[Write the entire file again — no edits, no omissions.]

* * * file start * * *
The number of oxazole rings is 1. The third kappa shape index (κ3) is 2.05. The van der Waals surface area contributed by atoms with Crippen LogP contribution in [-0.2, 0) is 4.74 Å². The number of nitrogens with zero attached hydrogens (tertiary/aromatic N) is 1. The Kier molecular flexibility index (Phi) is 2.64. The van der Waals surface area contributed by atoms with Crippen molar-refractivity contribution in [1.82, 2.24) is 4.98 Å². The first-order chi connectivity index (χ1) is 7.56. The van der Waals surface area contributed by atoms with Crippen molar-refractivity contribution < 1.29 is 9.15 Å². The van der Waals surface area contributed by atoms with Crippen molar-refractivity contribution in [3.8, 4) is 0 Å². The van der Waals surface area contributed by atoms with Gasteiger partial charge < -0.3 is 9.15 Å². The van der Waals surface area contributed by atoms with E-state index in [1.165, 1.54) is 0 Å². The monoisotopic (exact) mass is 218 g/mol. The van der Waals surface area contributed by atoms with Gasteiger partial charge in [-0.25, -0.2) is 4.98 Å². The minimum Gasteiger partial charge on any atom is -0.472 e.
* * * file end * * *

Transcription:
The number of oxazole rings is 1. The third kappa shape index (κ3) is 2.05. The van der Waals surface area contributed by atoms with Crippen LogP contribution in [-0.2, 0) is 4.74 Å². The number of nitrogens with zero attached hydrogens (tertiary/aromatic N) is 1. The Kier molecular flexibility index (Phi) is 2.64. The van der Waals surface area contributed by atoms with Crippen molar-refractivity contribution in [1.82, 2.24) is 4.98 Å². The first-order chi connectivity index (χ1) is 7.56. The van der Waals surface area contributed by atoms with Crippen molar-refractivity contribution < 1.29 is 9.15 Å². The van der Waals surface area contributed by atoms with Crippen molar-refractivity contribution in [3.8, 4) is 0 Å². The van der Waals surface area contributed by atoms with Gasteiger partial charge < -0.3 is 9.15 Å². The van der Waals surface area contributed by atoms with E-state index in [1.165, 1.54) is 0 Å². The monoisotopic (exact) mass is 218 g/mol. The van der Waals surface area contributed by atoms with Gasteiger partial charge in [-0.25, -0.2) is 4.98 Å². The minimum Gasteiger partial charge on any atom is -0.472 e.